Ecospeed Electric Bike Assist
I don’t normally geek out about bicycle technology, in particular electric bikes, and definitely not recumbent bicycles. But I was taken enough by the Ecospeed electric bicycle system to want to share. Last week I was visiting with an old and good friend, Tom Moxon, who now lives in Porland. He does electronic controller design for Ecospeed and has a recumbent that is outfitted with one of their kits. Tom talked about the system, let me try out his recumbent, and took me to visit the Ecospeed design offices where I met the founder Brent Bolton. Brent is tallish and bubbles with happy enthusiasm. He’s also really sharp, having formerly worked as an Intel engineering and has now choosen to follow his passion. Tom is equally sharp and geeky when it comes to electronic design.
Ecospeed sells a kit that you add on to existing bikes. Their kit works on about twenty different bikes. These are mosty recumbents, but lately they’ve introduced a kit for diamond frame (traditiional bikes). The motor + battery combination puts out over 700 Watts or up to 1200 Watts continuous, depending on battery voltage, and the batteries last 30-40 miles (50-60 km).
We went riding with Tom, with me on my race bike and Tom on his recumbent. Tom mostly used the electric motor to zip him up to speed from the many Portland city grid stops, foregoing the unbalanced moment you get when you start a bike from a stop, and saving his legs from the acceleration from zero. Thereafter he mostly pedaled, then would pull on the throttle for uphill sections of road.
Tom easily kept my pace and was able to go faster, looking out to see if we were keeping up. I’ve got bike racing strength in my legs and on a few occasions we did head to head street racing up a couple of blocks of incline. A strong cyclists can put out in the neighbourood of 300W continous, with bursts more then double this. With this strength I could challenge Tom for a bit, but after less then 100 metres had to give in. Tom was easily able to keep the uphill sprint pace, then sustain it.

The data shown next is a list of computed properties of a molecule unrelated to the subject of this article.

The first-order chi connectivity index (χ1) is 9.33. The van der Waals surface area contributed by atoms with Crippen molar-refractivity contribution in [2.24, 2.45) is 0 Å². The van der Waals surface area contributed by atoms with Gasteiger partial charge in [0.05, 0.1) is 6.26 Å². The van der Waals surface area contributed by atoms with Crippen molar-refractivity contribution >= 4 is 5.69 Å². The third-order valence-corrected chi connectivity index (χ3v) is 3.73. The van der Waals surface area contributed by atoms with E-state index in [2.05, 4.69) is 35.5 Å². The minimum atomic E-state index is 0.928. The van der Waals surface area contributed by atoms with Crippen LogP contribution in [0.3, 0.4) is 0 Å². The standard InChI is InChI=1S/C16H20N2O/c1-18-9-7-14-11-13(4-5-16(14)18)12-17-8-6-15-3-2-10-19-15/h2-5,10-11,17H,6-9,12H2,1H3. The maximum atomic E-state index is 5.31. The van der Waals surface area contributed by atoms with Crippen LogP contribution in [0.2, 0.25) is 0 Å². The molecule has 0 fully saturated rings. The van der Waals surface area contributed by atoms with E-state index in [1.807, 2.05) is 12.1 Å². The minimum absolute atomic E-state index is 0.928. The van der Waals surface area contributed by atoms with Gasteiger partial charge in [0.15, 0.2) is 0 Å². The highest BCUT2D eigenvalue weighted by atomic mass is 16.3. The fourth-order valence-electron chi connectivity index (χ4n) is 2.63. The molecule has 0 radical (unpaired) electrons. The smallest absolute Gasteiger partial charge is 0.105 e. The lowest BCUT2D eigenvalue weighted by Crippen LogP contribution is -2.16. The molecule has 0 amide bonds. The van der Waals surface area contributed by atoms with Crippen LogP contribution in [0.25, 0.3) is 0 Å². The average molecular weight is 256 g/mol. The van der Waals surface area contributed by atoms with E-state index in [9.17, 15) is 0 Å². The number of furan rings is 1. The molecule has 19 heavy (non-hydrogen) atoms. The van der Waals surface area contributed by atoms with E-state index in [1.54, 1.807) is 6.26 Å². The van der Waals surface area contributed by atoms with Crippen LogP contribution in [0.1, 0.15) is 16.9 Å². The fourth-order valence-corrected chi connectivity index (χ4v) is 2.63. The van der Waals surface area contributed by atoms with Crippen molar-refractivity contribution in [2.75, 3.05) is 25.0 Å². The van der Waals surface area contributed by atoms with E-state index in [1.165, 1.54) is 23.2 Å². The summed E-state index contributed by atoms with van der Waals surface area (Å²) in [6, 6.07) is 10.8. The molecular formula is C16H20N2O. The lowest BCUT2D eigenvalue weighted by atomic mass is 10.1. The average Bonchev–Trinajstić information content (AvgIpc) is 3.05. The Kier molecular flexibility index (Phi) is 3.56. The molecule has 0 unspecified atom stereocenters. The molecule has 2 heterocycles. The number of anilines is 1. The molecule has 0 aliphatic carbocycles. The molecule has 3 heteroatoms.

Performance wise these bikes is therefore pretty impressive. Put this on what is legally in the U.S. classified as a bike and this means you can go on all sorts of trails and places not accessible by car. Brent says on a mountain bike the Ecospeed system is really impressive. You have such even application of force that you carry easily up steep, gravel roads and can ride on fat slicks where you’d normally require knobby tires to climb.
The system is fairly pricey (I think around $1200), but because of the power of the system you can and should not be using an expensive lightweight bicycle. So what you spend on this system you can easily save by getting a heavier, cheaper upright or recumbent bicycle. It can actually be quite liberating to stop worrying about weight and be free to think of utilitarian features like luggage capacity and the like.
Think of this as a practical commuting alternative to a scooter or motorcycle. For city commuting such as in bicycle-mad Portland I could really see using this system. Tom normally uses a combination of pedaling and motorized travel, but if he doesn’t want to show up at a meeting sweaty he just uses the electric power. With the power that this system puts out you can easily sustain 50 km/h without pedaling.
I’m not sure if an Ecospeed system will enter my life anytime soon. I may be too much of racing purist while also being too lazy to pedal when I know I can kick in an electronic throttle. But I can see two immediate applications. One is on a mountain bike, to enable me to go farther on the trails I love but that are too far to complete from home. The other is if I ever enter back into a situation where my commute to work is too long to be able to ride both ways comfortably each day.